Jeremy: And Clayton’s your husband?
Natali: Clayton’s my husband. Yeah, I guess you could work that out, but I should have been clear about it.
Jeremy: So it made you feel like you weren’t really participating.
Natali: Right, it just made me feel like an administrator in my family. Like, okay, I balanced the checkbook and I know the password to the utility companies and I pay those bills, but I wasn’t building anything. I wasn’t involved in any wealth building. There was no money in my name coming into the house and I just really didn’t like it. So one day, I was sitting at my desk while my son was napping and I was pregnant with my daughter and I thought to myself, “Okay, if there’s no paycheck with Natalie Morris on the ‘pay to’ line, then what I’m going to do instead of become an extreme couponer, I’m going to become an extreme wealth builder. And I’m going to be so good with personal finance that my efforts are equal to another paycheck, not my efforts, shrink our life down so we don’t need another paycheck.” And I feel like so many people have that choice and they have that fork in the road and then they decide, “well, I’ll be really useful by, you know, shrinking my life.” You can only shrink your life so much and you can’t really save your way to wealth. That’s a misnomer. And so what I did was I sat down and I took out my balance sheet.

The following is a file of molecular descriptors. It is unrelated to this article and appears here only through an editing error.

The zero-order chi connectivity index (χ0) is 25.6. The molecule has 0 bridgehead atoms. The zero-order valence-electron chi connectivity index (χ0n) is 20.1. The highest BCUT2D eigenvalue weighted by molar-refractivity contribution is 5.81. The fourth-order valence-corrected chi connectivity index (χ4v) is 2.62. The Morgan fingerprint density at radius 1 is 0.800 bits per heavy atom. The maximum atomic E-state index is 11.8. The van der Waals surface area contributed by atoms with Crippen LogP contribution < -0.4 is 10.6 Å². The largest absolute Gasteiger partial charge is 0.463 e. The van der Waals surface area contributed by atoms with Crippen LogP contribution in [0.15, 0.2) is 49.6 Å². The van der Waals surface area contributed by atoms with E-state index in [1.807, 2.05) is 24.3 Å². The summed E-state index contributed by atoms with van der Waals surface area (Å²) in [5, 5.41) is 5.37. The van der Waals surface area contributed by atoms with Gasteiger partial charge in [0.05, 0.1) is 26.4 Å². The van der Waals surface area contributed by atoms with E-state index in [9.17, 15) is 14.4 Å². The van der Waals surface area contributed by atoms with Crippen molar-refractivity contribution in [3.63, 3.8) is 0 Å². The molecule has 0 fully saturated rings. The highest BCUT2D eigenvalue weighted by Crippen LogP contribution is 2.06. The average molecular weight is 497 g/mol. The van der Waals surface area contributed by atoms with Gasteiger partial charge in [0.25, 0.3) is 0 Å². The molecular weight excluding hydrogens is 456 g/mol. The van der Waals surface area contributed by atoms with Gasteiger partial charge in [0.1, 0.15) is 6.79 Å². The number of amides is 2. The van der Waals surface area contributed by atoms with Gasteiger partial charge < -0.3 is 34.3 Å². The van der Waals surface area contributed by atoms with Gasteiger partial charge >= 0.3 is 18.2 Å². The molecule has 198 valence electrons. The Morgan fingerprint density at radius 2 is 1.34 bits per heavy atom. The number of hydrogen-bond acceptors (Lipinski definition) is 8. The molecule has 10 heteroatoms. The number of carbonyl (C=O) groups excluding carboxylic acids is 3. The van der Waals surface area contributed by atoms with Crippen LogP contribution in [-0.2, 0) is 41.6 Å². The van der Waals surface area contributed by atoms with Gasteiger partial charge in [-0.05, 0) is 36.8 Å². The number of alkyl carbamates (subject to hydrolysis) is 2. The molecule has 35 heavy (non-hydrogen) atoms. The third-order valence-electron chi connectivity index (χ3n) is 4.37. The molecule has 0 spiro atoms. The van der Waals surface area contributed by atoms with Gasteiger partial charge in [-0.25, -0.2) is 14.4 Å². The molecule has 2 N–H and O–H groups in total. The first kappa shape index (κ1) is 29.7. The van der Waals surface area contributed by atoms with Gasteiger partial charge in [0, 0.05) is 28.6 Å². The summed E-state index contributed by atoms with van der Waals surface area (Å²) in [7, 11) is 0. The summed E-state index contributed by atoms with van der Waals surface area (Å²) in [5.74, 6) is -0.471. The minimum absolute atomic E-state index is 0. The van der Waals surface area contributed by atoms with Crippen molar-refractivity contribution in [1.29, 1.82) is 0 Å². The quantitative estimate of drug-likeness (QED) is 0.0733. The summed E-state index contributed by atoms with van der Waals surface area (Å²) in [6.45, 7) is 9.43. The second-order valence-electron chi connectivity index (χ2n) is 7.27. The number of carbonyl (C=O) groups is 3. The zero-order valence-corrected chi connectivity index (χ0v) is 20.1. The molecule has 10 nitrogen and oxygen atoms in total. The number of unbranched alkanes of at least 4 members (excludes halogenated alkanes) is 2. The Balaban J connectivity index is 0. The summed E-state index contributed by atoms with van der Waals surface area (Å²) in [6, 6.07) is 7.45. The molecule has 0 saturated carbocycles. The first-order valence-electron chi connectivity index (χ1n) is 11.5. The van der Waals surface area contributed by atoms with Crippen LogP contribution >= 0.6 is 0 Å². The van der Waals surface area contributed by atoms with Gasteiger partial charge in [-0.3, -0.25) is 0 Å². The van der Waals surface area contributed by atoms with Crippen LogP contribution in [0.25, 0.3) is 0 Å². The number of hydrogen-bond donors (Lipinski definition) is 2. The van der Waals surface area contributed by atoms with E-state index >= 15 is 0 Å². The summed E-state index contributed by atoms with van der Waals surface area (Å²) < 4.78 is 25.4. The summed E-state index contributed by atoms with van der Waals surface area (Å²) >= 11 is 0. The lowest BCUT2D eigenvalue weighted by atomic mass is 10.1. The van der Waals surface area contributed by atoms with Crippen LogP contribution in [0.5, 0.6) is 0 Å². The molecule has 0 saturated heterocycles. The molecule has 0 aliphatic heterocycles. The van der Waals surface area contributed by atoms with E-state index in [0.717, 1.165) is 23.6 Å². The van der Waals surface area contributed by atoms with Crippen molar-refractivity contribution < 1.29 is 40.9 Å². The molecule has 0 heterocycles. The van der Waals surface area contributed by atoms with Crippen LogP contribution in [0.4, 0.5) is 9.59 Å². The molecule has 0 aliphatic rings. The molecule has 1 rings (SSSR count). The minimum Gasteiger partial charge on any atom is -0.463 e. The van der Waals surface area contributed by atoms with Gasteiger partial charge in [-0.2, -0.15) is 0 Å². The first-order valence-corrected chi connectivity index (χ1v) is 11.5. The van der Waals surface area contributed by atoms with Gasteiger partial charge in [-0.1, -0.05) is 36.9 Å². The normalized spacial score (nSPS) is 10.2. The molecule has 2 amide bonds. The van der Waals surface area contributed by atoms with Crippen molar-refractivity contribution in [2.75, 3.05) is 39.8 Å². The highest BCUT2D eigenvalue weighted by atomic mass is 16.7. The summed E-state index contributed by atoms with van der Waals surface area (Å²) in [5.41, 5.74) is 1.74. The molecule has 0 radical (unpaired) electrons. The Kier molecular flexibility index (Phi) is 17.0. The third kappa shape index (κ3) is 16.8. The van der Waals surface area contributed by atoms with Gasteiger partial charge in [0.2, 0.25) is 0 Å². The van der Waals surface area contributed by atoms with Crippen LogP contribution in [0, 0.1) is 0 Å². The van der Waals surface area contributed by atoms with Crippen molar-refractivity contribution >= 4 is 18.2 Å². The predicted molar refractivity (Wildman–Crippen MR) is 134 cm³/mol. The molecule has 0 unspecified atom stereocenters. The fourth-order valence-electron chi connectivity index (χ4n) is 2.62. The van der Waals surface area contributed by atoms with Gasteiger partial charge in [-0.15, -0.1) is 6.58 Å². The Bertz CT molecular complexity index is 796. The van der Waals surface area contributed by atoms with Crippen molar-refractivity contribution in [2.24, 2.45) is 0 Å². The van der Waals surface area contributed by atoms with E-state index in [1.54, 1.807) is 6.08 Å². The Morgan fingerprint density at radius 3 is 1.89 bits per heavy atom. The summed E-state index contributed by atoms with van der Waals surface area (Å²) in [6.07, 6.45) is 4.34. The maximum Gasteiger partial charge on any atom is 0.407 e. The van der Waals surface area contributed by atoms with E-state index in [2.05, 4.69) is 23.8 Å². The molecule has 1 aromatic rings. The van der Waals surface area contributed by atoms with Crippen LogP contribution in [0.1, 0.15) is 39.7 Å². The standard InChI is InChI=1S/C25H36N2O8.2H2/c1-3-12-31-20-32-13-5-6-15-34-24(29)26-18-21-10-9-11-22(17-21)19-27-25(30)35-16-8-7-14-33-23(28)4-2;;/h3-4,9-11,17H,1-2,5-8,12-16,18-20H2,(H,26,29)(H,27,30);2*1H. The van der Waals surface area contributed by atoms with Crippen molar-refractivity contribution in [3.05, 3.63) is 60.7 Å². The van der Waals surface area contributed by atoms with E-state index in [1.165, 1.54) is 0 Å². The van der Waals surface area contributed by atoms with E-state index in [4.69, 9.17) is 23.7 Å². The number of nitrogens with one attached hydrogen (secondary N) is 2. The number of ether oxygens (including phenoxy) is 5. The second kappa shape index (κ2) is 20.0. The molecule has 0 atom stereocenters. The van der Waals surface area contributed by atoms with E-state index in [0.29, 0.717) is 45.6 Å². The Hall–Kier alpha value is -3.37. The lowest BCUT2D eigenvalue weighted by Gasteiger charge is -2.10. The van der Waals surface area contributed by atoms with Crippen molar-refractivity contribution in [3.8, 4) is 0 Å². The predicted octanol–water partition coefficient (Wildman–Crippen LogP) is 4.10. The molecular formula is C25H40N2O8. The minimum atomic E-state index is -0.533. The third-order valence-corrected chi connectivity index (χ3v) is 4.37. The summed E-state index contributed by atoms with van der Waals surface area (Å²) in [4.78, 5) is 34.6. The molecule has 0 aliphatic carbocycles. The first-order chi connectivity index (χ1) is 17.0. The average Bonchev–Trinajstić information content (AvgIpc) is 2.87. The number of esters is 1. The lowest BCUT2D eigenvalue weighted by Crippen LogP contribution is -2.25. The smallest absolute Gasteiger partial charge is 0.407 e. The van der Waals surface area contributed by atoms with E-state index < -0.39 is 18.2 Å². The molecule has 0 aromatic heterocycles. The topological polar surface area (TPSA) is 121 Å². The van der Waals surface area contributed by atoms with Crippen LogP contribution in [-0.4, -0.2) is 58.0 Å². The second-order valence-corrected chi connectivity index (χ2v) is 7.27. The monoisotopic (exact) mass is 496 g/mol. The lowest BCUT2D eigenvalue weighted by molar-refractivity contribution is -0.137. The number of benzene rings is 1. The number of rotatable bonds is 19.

Jeremy: Explain to our listeners what a balance sheet is.
Natali: Yes, I will. So this is something my dad made me do from the age of 12 years on. You create a list of everything you own in this world that you could sell for something. So it could be your house, your car, your wardrobe, your artwork. It can’t be a person, it could be like another living thing I could think of if you owned a horse that you could sell because it’s a prize-winning horse or something like that, right? It could be a patent, maybe you have a patent on some surgical knife. But whatever it is you’ve got that has a value that you could trade for, monetary value, then you add that up. That’s your asset list. Then you make a list of all of your liabilities. What do you owe in this world?